Andrew Hallam

Which Portfolios Did Best In 2022?

In 2022, a global earthquake hit the world’s financial markets. If portfolios were people, the hospitals would be full. But which portfolios did best? Before awarding “top honours” let’s take a quick trip to the morgue.

Here lie casualties that too many people loved. The crypto brokerage service Voyager Digital, filed for bankruptcy in July. Crypto exchanges FTX and FTX.US perished in November. BlockFi is stiff with rigor mortis. Three Arrows Capital, a crypto hedge fund, filed for bankruptcy too. Some believe the founders hid in a swamp for three weeks.

Leaving the morgue, we head up to the hospital’s Intensive Care or Critical Care Unit. Here, we find undiversified investors foiled by crypto currencies. Last year, Bitcoin plunged 65.31 percent. It will need to gain 188 percent to break even from that drop.

Non-diversified investors in the once manically popular ARK innovation ETFs are also in Intensive Care. A few years ago, Cathie Wood, the 60 something year old, soon-to-be celebrity fund manager, stuffed her ARK funds with companies that (in most cases) hadn’t earned business profits.

I explained this for The Globe and Mail at the height of ARK-mania. Investing in these things was like running a tightrope with a fridge.

Cathie Wood’s flagship, ARK Innovation ETF (ARKK) dropped 67 percent in 2022. It will require a gain of 203 percent to break even from that drop.  But don’t hold your breath. It’s still mostly stuffed with companies that don’t make profits.

Leaving the Intensive Care sections, you’ll find reams of investors in regular hospital beds. Those in the roughest shape were, once again, not diversified. Many bought the previous year’s hottest stocks.

Tesla and Meta Platforms (Facebook) each plunged about 65 percent in 2022. They’ll need to gain 186 percent to break even from that drop. Amazon and Netflix shares each plummeted about 50 percent. They’ll need to double to get back to last year’s level.

We also hear crying from other beds. Plenty of these investors might have been diversified, but they chased hot stocks, dabbled in crypto or fell for managed funds that had (before they bought them) recently done well.

After leaving the hospital, we notice several investors chatting in walk-in clinics. They have globally diversified portfolios of index funds or ETFs.  Say what you want about bonds this year, they didn’t fall as far as stocks. And this helped keep portfolios out of the hospital and the morgue. Measured in USD, portfolios comprising 60 percent in a global stock ETF, such as Vanguard’s Global Stock Index ETF (VWRA) and 40 percent in a global bond ETF, such as the iShares Core Global Aggregate Bond ETF (AGGG), dropped just 15.96 percent last year. Such investors will need to gain 18.84 percent to break even from last year’s drop.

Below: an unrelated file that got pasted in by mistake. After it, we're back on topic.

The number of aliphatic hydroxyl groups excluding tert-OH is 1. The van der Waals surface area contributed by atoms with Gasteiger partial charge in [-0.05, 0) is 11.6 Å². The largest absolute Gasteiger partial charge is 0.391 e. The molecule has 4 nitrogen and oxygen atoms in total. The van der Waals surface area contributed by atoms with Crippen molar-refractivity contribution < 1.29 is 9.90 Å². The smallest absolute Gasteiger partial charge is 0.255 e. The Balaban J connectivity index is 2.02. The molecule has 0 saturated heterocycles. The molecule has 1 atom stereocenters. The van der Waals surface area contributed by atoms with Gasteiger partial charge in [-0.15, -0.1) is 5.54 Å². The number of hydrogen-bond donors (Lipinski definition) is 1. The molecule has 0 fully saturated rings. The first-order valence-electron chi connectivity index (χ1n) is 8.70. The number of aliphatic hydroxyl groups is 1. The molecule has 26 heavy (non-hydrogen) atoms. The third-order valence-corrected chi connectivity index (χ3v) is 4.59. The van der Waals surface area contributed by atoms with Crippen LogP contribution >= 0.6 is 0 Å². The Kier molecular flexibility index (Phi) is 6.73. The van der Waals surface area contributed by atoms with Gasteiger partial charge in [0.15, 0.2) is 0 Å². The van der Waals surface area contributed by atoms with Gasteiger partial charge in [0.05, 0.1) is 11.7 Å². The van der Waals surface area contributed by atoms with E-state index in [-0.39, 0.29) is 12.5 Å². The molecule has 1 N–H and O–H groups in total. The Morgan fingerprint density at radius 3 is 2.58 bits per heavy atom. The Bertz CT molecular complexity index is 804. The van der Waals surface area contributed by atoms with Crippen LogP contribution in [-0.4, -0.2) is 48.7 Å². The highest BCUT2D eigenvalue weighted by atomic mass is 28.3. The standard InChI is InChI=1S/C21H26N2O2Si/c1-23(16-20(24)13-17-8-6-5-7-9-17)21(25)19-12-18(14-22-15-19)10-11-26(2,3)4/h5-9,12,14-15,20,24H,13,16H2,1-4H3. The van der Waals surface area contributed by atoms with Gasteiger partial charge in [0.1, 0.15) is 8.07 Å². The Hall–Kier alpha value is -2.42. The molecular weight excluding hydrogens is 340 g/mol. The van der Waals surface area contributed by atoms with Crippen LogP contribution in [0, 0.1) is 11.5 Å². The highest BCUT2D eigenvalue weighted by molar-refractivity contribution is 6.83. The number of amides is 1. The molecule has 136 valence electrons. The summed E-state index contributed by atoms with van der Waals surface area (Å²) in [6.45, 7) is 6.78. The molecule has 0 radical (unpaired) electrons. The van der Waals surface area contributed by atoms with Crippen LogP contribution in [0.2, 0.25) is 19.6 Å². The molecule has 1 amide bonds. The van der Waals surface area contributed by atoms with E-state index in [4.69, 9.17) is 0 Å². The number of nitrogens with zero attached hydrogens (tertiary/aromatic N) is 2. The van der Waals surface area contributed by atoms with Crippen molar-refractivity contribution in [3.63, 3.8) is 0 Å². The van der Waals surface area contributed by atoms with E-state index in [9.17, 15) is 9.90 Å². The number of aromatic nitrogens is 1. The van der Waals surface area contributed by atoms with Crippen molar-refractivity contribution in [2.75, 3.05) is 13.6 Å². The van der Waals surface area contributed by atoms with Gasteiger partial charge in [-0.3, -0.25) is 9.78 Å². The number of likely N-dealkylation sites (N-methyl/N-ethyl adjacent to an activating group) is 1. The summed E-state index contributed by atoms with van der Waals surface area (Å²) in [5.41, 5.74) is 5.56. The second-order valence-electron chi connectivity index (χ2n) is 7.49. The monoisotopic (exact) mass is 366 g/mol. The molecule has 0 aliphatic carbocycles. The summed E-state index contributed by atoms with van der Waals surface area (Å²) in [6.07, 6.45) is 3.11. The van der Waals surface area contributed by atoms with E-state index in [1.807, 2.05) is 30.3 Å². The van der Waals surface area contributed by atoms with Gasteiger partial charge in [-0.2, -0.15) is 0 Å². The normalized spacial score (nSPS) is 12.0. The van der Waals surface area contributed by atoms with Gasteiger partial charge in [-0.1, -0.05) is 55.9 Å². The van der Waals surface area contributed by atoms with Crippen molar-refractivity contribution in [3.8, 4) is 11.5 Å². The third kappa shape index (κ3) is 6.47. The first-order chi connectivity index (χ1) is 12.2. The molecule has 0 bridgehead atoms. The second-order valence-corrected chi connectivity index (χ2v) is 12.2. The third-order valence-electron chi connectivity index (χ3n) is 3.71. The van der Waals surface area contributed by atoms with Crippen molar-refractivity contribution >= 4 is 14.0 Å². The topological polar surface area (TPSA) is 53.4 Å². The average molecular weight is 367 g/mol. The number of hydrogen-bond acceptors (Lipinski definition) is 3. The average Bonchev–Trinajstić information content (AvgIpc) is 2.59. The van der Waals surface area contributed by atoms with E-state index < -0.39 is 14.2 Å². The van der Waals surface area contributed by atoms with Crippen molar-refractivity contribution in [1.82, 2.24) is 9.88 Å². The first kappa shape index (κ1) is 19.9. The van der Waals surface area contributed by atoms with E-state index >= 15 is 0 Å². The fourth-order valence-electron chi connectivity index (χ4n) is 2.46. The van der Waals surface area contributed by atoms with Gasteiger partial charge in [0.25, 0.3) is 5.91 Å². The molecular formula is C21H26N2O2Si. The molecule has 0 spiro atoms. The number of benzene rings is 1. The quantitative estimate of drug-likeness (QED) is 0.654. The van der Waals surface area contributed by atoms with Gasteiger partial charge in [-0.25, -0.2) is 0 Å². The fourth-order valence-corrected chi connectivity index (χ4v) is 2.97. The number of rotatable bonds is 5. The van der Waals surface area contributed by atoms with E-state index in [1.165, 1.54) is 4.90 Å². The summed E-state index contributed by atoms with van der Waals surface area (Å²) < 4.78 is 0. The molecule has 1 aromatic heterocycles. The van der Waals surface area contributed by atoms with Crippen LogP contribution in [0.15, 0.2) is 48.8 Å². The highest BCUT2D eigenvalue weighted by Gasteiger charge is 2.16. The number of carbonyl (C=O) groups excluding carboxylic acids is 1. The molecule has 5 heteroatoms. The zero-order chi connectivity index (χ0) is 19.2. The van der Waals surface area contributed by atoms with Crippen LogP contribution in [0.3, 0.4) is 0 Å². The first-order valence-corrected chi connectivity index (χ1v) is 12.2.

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This brings us to investors playing tennis or walking around the park. They have the odd bruise. But other than that, they’re fine.

They own globally diversified ETF portfolios with a value stock tilt, much as I described in my Swissquote article from April 2021.

For example, a portfolio comprising 60 percent in the iShares Edge World Value UCITS ETF and 40 percent in the iShares Core Global Aggregate Bond ETF dropped just 12.4 percent in 2022. Such a portfolio would only need to gain 14.1 percent to break even from its level in January 2022.

Smart investing isn’t about predicting the next hot sector. Almost nobody has done that twice. Instead, we should embrace economic science. Whether you own a diversified portfolio of regular ETFs or a portfolio of ETFs with a value stock tilt, you’ll stay out of Intensive Care.

You’ll also thump the long-term returns of almost everyone you know…especially those who were chasing what was hot.

Shunning Diversification And Chasing Popularity Digs A Really Deep Hole

 2022 ReturnGain Required To Break Even From Last Year’s Drop




ARK Innovation ETF (ARKK)






Meta Platforms (Facebook)












S&P 500



Global Stock Index






60/40 Global Stock and Global Bond ETF Portfolio



60/40 Global Value Stocks and Global Bonds



Sources: Morningstar
Measured in USD


Andrew Hallam is a Digital Nomad. He’s the bestselling author Balance: How to Invest and Spend for Happiness, Health and Wealth. He also wrote Millionaire Teacher and Millionaire Expat: How To Build Wealth Living Overseas

Swissquote Bank Europe S.A. accepts no responsibility for the content of this report and makes no warranty as to its accuracy of completeness. This report is not intended to be financial advice, or a recommendation for any investment or investment strategy. The information is prepared for general information only, and as such, the specific needs, investment objectives or financial situation of any particular user have not been taken into consideration. Opinions expressed are those of the author, not Swissquote Bank Europe and Swissquote Bank Europe accepts no liability for any loss caused by the use of this information. This report contains information produced by a third party that has been remunerated by Swissquote Bank Europe.

Please note the value of investments can go down as well as up, and you may not get back all the money that you invest. Past performance is no guarantee of future results.

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